Question

Suppose a person is covered head to foot by wool clothing with average thickness of 2.00 cm and is transferring energy by conduction through the clothing at the rate of 50.0 W. What is the temperature difference across the clothing,
given the surface area is $1.40 \textrm{ m}^2$?

$20\textrm{C}^\circ$

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Video Transcript

This is College Physics Answers with Shaun Dychko. A person is covered in wool clothing that has a thickness of 2 centimeters which is 2 times 10 to the minus 2 meters and they are losing heat at a rate of 50 watts and the surface area of this person is 1.4 square meters and since they are wearing wool we can put a thermal conductivity of 0.04 Joules per second per meter per Celsius degree. Now our goal is to figure out what is the temperature difference that must exist in order for this rate of heat transfer given a certain thickness area and thermal conductivity. So, our formula for rate of heat transfer through conduction is this. So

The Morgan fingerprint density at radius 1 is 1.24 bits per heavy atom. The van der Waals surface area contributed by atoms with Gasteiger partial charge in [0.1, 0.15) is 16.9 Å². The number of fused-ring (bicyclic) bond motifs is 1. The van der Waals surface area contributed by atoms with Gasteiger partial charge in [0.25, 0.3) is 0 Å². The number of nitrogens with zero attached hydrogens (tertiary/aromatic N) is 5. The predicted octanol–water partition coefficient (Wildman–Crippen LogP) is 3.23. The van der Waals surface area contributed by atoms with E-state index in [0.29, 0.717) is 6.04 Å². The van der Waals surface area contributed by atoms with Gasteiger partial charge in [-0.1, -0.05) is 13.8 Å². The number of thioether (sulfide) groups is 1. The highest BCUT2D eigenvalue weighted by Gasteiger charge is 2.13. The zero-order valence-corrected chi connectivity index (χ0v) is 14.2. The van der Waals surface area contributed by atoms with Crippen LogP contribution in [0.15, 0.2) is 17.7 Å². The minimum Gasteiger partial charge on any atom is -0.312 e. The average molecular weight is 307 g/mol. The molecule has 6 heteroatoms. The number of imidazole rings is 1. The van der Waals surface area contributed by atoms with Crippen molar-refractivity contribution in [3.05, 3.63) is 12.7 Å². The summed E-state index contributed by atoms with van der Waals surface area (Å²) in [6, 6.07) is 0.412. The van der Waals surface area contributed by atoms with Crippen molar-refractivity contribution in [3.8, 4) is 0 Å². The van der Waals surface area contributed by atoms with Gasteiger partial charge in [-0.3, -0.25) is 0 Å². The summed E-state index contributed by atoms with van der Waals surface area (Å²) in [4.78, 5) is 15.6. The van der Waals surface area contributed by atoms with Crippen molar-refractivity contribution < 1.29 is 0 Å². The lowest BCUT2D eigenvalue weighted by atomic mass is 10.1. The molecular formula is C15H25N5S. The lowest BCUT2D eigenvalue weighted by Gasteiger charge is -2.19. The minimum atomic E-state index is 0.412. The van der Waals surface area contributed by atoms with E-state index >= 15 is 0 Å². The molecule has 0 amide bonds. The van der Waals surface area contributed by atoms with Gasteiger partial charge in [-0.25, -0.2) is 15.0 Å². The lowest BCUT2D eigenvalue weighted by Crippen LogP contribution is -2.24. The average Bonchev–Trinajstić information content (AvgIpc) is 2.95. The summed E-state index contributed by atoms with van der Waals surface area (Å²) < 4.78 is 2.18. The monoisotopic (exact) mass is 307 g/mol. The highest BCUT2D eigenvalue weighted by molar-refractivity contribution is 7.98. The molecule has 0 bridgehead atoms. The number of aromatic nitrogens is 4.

*Q*over*t*equals the thermal conductivity times the area times change in temperature divided by thickness. And so we will solve for Delta*T*by multiplying both sides by*d*over*KA*and all those factors cancel on this side and we are left with delta*T*isolated and we then switch the sides around so that the unknown is on our left. So delta*T*equals*d*over*KA*times*Q*over*t*. So*Q*over*t*is a single number 50 watts, that’s the rate of heat transfer, and we multiply that by the thickness of 2 times 10 to the minus 2 meters divided by the thermal conductivity for wool 0.04 and then divide also by 1.4 square meters and this gives 20 Celsius degrees must be the temperature difference between the person side of the clothing in the outside.